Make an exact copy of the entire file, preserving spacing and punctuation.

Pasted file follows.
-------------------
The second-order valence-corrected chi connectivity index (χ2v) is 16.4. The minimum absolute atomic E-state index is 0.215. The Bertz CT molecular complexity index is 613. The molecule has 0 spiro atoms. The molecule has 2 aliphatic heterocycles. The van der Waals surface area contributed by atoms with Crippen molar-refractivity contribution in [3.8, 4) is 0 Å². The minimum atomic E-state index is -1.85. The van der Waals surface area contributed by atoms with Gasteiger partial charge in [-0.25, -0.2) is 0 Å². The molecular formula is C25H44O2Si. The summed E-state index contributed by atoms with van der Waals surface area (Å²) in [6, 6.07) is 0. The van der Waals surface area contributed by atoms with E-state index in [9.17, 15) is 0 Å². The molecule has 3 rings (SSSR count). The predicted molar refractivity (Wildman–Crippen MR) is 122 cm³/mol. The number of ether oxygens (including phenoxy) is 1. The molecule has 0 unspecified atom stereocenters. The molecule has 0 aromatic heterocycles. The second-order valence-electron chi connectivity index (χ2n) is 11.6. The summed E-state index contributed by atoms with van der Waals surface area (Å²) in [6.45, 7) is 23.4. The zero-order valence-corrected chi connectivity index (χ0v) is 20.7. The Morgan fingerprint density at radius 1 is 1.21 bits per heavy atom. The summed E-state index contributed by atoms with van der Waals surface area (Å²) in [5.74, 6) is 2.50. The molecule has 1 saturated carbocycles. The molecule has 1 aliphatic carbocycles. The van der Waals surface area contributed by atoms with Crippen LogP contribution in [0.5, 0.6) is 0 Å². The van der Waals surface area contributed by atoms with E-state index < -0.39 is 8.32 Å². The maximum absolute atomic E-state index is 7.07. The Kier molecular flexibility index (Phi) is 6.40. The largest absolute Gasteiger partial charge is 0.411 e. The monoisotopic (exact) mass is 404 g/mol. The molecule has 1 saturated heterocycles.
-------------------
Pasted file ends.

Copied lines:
The second-order valence-corrected chi connectivity index (χ2v) is 16.4. The minimum absolute atomic E-state index is 0.215. The Bertz CT molecular complexity index is 613. The molecule has 0 spiro atoms. The molecule has 2 aliphatic heterocycles. The van der Waals surface area contributed by atoms with Crippen molar-refractivity contribution in [3.8, 4) is 0 Å². The minimum atomic E-state index is -1.85. The van der Waals surface area contributed by atoms with Gasteiger partial charge in [-0.25, -0.2) is 0 Å². The molecular formula is C25H44O2Si. The summed E-state index contributed by atoms with van der Waals surface area (Å²) in [6, 6.07) is 0. The van der Waals surface area contributed by atoms with E-state index in [9.17, 15) is 0 Å². The molecule has 3 rings (SSSR count). The predicted molar refractivity (Wildman–Crippen MR) is 122 cm³/mol. The number of ether oxygens (including phenoxy) is 1. The molecule has 0 unspecified atom stereocenters. The molecule has 0 aromatic heterocycles. The second-order valence-electron chi connectivity index (χ2n) is 11.6. The summed E-state index contributed by atoms with van der Waals surface area (Å²) in [6.45, 7) is 23.4. The zero-order valence-corrected chi connectivity index (χ0v) is 20.7. The Morgan fingerprint density at radius 1 is 1.21 bits per heavy atom. The summed E-state index contributed by atoms with van der Waals surface area (Å²) in [5.74, 6) is 2.50. The molecule has 1 saturated carbocycles. The molecule has 1 aliphatic carbocycles. The van der Waals surface area contributed by atoms with Crippen LogP contribution in [0.5, 0.6) is 0 Å². The van der Waals surface area contributed by atoms with E-state index < -0.39 is 8.32 Å². The maximum absolute atomic E-state index is 7.07. The Kier molecular flexibility index (Phi) is 6.40. The largest absolute Gasteiger partial charge is 0.411 e. The monoisotopic (exact) mass is 404 g/mol. The molecule has 1 saturated heterocycles.